Drug Allergy


This is a bad reaction you have to a medication. It may happen the first time you take a drug. But it can even happen with a drug you've taken before without issue.


What causes an allergic reaction? It happens when your immune system overreacts to something that should be harmless. In this case, some part of the drug is triggering your immune system to attack.

Drugs to watch for

The drug that causes the most allergic reactions is penicillin. It's an antibiotic. Other antibiotics, especially those that contain sulfa, can cause allergic reactions, too. Non-steroidal drugs like aspirin and ibuprofen can cause reactions. So can contrast dye and chemotherapy drugs. And, some people have a bad reaction to anticonvulsants.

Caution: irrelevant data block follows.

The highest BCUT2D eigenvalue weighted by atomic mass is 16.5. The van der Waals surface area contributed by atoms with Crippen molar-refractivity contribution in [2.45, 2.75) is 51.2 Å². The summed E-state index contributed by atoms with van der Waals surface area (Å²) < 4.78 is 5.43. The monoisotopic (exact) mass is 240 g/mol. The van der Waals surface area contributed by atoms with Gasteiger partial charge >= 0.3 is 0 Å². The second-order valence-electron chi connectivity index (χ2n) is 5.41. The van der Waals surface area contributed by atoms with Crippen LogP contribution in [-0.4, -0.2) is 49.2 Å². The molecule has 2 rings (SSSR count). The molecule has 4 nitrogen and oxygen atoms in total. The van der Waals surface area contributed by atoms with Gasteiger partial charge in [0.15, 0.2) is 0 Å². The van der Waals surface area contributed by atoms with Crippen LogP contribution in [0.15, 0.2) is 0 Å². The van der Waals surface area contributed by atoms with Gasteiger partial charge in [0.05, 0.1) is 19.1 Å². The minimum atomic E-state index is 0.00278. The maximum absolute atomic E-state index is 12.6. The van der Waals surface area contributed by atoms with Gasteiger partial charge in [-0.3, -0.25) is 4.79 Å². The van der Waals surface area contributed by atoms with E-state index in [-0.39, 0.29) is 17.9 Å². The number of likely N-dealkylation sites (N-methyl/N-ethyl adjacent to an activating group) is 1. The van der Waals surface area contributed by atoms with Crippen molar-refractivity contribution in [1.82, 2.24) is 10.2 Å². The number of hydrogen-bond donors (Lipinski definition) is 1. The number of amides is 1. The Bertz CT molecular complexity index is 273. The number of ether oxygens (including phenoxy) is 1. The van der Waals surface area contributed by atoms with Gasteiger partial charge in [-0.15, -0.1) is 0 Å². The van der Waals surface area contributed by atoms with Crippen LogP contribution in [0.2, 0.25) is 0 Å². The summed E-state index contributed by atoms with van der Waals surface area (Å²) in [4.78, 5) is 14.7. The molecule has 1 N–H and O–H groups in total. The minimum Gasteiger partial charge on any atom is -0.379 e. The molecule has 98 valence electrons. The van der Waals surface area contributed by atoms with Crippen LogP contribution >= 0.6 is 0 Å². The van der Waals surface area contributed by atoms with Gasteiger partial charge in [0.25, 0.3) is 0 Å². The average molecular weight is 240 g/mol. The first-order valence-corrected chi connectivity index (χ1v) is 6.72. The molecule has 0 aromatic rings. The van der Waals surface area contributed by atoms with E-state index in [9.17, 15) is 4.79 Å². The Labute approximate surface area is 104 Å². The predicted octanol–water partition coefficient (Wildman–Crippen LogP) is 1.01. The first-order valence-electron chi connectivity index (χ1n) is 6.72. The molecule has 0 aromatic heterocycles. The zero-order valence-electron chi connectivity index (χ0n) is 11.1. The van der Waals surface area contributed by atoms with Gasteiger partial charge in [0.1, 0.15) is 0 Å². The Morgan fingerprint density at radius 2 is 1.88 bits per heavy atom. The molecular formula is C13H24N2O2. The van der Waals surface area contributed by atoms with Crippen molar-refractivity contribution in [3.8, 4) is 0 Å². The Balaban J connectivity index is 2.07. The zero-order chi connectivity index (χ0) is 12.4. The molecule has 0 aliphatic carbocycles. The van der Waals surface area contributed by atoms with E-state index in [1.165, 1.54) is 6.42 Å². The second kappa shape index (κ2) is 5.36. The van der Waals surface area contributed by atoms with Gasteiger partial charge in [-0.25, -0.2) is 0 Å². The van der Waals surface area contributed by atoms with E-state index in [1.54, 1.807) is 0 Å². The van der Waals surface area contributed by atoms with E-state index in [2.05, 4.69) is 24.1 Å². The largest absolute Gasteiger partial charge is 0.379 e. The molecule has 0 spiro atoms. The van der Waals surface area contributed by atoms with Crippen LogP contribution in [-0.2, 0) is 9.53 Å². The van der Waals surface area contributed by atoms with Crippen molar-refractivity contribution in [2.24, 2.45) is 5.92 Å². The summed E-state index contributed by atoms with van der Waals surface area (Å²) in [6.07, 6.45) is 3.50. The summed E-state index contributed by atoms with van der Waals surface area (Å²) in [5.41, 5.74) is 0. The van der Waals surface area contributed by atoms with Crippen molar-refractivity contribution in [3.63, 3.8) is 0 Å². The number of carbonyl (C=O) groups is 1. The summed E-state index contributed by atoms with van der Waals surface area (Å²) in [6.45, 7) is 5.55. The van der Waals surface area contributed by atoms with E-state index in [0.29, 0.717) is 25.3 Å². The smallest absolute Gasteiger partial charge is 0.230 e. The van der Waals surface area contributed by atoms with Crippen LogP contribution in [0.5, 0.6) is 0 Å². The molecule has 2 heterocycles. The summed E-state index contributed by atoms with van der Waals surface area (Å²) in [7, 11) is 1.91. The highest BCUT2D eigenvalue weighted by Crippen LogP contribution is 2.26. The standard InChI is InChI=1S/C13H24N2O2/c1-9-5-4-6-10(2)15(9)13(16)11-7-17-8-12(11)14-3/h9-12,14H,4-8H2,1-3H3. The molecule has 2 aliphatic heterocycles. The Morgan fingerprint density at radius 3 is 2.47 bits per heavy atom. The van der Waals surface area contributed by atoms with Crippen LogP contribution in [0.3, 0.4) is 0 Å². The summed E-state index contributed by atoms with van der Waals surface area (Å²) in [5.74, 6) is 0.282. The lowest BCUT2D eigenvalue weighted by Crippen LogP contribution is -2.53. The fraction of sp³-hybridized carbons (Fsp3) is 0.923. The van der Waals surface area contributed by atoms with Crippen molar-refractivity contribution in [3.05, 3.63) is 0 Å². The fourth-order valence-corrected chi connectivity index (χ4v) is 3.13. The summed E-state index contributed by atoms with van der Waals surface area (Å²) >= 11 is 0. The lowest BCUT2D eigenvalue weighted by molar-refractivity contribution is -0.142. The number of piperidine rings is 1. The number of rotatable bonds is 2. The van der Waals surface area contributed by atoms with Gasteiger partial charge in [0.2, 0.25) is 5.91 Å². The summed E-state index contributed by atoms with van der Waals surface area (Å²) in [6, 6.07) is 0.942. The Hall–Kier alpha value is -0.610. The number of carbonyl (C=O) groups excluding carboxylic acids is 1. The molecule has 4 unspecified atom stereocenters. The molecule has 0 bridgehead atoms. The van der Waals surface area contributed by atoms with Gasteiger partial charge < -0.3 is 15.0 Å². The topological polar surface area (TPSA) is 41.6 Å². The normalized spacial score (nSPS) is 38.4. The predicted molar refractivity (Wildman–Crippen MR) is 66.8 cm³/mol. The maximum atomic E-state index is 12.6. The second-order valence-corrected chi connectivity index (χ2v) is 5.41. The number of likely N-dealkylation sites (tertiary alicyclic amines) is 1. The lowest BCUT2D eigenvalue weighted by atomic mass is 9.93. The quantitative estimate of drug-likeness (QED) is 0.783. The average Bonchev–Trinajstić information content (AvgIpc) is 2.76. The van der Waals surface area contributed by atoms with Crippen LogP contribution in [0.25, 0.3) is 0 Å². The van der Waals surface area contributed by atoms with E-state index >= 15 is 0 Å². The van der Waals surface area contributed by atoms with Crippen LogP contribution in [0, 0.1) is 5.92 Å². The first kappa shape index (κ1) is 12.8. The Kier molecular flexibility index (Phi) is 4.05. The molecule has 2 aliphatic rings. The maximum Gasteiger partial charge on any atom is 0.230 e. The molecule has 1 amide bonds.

What are the symptoms? If your reaction is mild, it may include things like congestion and itchy eyes. Your skin may itch. You may have a rash or hives. Your mouth and throat may swell. If you have a severe reaction, you can have breathing problems and a drop in blood pressure. You may feel dizzy, and you may faint. Your skin may turn a bluish color. A severe reaction is called "anaphylaxis." It's a medical emergency.


How do we treat a drug allergy? If you're having anaphylaxis, get medical help right away. If you have less severe symptoms, we can treat them with other drugs. And, you'll need to make sure you avoid the drug that you're allergic to in the future. Your doctor will create a plan that's right for you.